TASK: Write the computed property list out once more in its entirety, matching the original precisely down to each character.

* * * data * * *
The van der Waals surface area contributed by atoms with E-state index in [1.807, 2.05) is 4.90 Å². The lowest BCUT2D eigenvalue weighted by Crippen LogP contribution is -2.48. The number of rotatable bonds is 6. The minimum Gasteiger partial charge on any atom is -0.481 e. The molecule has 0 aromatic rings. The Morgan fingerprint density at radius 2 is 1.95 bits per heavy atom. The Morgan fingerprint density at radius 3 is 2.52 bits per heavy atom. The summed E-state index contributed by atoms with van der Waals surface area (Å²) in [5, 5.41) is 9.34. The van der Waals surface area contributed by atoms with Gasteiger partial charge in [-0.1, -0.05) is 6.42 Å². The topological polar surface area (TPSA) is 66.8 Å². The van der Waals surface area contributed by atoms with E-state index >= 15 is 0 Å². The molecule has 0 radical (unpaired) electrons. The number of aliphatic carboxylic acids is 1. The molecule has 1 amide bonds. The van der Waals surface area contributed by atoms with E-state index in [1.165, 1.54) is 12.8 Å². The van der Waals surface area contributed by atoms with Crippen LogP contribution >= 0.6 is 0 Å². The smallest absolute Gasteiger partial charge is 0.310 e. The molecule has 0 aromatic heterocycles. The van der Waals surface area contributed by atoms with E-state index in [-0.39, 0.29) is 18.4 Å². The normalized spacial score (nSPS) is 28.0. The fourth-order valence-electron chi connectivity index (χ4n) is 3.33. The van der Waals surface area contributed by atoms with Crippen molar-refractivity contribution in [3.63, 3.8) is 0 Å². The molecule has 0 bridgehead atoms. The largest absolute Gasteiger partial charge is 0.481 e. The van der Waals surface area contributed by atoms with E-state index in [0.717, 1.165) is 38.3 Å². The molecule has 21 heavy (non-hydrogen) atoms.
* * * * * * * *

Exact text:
The van der Waals surface area contributed by atoms with E-state index in [1.807, 2.05) is 4.90 Å². The lowest BCUT2D eigenvalue weighted by Crippen LogP contribution is -2.48. The number of rotatable bonds is 6. The minimum Gasteiger partial charge on any atom is -0.481 e. The molecule has 0 aromatic rings. The Morgan fingerprint density at radius 2 is 1.95 bits per heavy atom. The Morgan fingerprint density at radius 3 is 2.52 bits per heavy atom. The summed E-state index contributed by atoms with van der Waals surface area (Å²) in [5, 5.41) is 9.34. The van der Waals surface area contributed by atoms with Gasteiger partial charge in [-0.1, -0.05) is 6.42 Å². The topological polar surface area (TPSA) is 66.8 Å². The van der Waals surface area contributed by atoms with E-state index >= 15 is 0 Å². The molecule has 0 radical (unpaired) electrons. The number of aliphatic carboxylic acids is 1. The molecule has 1 amide bonds. The van der Waals surface area contributed by atoms with E-state index in [1.165, 1.54) is 12.8 Å². The van der Waals surface area contributed by atoms with Crippen LogP contribution >= 0.6 is 0 Å². The smallest absolute Gasteiger partial charge is 0.310 e. The molecule has 0 aromatic heterocycles. The van der Waals surface area contributed by atoms with E-state index in [-0.39, 0.29) is 18.4 Å². The normalized spacial score (nSPS) is 28.0. The fourth-order valence-electron chi connectivity index (χ4n) is 3.33. The van der Waals surface area contributed by atoms with Crippen molar-refractivity contribution in [3.63, 3.8) is 0 Å². The molecule has 0 bridgehead atoms. The largest absolute Gasteiger partial charge is 0.481 e. The van der Waals surface area contributed by atoms with E-state index in [0.717, 1.165) is 38.3 Å². The molecule has 21 heavy (non-hydrogen) atoms.